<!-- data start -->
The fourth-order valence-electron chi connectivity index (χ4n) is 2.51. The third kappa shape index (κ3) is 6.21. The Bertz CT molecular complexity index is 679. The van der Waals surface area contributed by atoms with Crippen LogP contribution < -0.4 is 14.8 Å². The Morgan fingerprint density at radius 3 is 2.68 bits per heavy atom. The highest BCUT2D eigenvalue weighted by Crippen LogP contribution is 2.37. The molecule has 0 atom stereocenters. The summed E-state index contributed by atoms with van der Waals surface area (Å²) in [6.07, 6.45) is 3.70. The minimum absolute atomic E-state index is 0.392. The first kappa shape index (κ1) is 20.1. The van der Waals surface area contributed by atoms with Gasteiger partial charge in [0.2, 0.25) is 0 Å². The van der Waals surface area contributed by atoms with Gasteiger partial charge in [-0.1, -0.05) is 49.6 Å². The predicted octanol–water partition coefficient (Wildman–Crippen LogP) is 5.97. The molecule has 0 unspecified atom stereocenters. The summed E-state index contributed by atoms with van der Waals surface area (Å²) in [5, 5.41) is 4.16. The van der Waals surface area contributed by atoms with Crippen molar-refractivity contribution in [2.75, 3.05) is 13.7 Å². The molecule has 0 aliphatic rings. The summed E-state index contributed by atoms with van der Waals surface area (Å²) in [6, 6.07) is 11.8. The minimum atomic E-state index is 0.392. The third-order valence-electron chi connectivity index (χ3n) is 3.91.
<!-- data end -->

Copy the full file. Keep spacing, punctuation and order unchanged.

The fourth-order valence-electron chi connectivity index (χ4n) is 2.51. The third kappa shape index (κ3) is 6.21. The Bertz CT molecular complexity index is 679. The van der Waals surface area contributed by atoms with Crippen LogP contribution < -0.4 is 14.8 Å². The Morgan fingerprint density at radius 3 is 2.68 bits per heavy atom. The highest BCUT2D eigenvalue weighted by Crippen LogP contribution is 2.37. The molecule has 0 atom stereocenters. The summed E-state index contributed by atoms with van der Waals surface area (Å²) in [6.07, 6.45) is 3.70. The minimum absolute atomic E-state index is 0.392. The first kappa shape index (κ1) is 20.1. The van der Waals surface area contributed by atoms with Gasteiger partial charge in [0.2, 0.25) is 0 Å². The van der Waals surface area contributed by atoms with Gasteiger partial charge in [-0.1, -0.05) is 49.6 Å². The predicted octanol–water partition coefficient (Wildman–Crippen LogP) is 5.97. The molecule has 0 unspecified atom stereocenters. The summed E-state index contributed by atoms with van der Waals surface area (Å²) in [5, 5.41) is 4.16. The van der Waals surface area contributed by atoms with Crippen molar-refractivity contribution in [2.75, 3.05) is 13.7 Å². The molecule has 0 aliphatic rings. The summed E-state index contributed by atoms with van der Waals surface area (Å²) in [6, 6.07) is 11.8. The minimum atomic E-state index is 0.392. The third-order valence-electron chi connectivity index (χ3n) is 3.91.